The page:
NASHVILLE, Tenn. The Meharry-Vanderbilt Alliance’s (MVA) Interprofessional Education (IPE) pillar is changing.
Since it began in 1999, one of the MVA’s primary goals was to create innovative means for interprofessional and educational collaboration between academia and the community. Likewise, its mission is to make a lasting, positive impact.
With that in mind, the IPE faculty believed it was time to restructure future sessions to incorporate new ideas, new strategies and new approaches.
“The IPE faculty decided to utilize an escape experience as a team building exercise,” MVA Program Manager Jessica Jones, MS explained. “We decided it was in our best interests to develop our own so we could share it with other institutions.”
Previously, students attended four sessions designed to orient them with the IPE Student Project and each other. They participated in personality tests and group activities that determined their psychological preferences and which teams were best suited for them.
The escape experience, according to Jones, will combine those efforts and assess each student’s interprofessional competencies.
“The end product remains the same,” Jones said.
Students in the healthcare field will continue working with non-profit organizations to improve their communities. With those non-profit organizations as their guides, they will create and implement plans of action to address real, community-defined needs.
“We’ll work with community partners to create deliverables that are beneficial to them, and an experience that is beneficial to each student,” Jones said.
Only the process is changing.
The Student Project is currently on hold while IPE faculty designs the escape experience. It will resume of Fall 2020.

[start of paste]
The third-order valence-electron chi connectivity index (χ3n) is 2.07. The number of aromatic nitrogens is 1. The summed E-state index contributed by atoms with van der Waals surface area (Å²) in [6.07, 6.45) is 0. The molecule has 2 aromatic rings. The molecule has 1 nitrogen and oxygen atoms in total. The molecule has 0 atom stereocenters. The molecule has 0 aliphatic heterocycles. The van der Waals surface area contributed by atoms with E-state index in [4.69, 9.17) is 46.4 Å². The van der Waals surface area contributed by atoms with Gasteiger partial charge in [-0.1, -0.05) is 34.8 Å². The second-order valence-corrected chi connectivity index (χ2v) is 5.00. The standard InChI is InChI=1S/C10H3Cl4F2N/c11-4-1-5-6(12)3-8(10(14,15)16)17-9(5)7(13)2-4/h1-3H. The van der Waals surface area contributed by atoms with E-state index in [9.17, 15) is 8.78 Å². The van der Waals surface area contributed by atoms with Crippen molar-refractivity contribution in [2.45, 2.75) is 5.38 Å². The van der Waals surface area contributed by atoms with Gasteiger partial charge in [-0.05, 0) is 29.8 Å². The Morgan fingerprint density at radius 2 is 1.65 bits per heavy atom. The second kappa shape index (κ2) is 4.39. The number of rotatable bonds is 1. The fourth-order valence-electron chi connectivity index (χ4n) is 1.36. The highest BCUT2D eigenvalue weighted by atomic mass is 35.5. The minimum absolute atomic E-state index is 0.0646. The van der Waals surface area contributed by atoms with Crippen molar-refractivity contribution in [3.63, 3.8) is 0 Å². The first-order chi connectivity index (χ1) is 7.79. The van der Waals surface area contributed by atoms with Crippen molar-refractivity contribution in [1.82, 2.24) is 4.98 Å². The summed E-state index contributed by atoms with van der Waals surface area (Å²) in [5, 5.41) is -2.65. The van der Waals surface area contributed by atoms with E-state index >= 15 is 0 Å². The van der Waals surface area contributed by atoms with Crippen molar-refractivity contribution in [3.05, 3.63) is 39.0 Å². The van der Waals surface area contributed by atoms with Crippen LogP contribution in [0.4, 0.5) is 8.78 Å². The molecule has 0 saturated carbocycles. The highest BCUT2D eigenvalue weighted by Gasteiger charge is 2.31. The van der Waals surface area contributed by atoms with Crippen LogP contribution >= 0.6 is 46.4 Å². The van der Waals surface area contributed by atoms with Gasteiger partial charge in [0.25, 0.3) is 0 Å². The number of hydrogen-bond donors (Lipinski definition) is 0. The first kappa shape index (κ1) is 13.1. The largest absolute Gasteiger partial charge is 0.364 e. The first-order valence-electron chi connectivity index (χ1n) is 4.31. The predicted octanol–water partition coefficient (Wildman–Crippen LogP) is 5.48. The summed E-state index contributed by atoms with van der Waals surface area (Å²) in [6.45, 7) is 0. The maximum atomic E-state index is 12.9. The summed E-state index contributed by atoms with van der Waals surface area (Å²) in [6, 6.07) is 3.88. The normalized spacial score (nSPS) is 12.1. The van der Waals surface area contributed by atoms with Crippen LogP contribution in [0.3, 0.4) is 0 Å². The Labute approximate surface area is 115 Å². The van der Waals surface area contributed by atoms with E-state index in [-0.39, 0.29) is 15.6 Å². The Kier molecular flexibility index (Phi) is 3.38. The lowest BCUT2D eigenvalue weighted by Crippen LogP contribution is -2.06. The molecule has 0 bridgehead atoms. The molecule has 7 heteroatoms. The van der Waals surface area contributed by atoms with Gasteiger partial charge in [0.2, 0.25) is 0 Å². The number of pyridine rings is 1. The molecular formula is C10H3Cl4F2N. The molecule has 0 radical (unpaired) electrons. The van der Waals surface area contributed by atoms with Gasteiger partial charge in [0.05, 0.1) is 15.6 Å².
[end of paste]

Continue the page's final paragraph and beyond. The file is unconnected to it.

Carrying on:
So what does this mean for faculty and students?
“For faculty, it means that the time investment isn’t just bound to the IPE Student Project,” Jones said. “They can use the escape game at their home institutions to enhance team communication and teamwork.”
“For students,” she added, “it brings team building to life through an exercise where they can learn about communication and teamwork.”
Ultimately, the hope is for students to be better able to communicate with patients, families, health team members and community members.
“We want to make sure we’re engaging with students,” Jones noted. “Learning can be fun, but this is a non-threatening way to learn your own style and grow and challenge yourself.”
About the Meharry-Vanderbilt Alliance
Founded in 1999, the Alliance bridges the institutions of Meharry Medical College and Vanderbilt University Medical Center. Its mission is to enrich learning and advance clinical research in three primary areas -- community engagement, interprofessional education and research -- by developing and supporting mutually beneficial partnerships between Meharry Medical College, Vanderbilt University Medical Center and the communities they serve. Through community engagement, the Alliance serves a large community of stakeholders including surrounding universities and colleges, community organizations, faith-based outlets and community health centers. Its interprofessional education enhances students' interdisciplinary understanding and improves patient outcomes through integrated care. The research conducted provides access to experienced grant writers and materials supporting the grant application process and facilitates grant-writing workshops.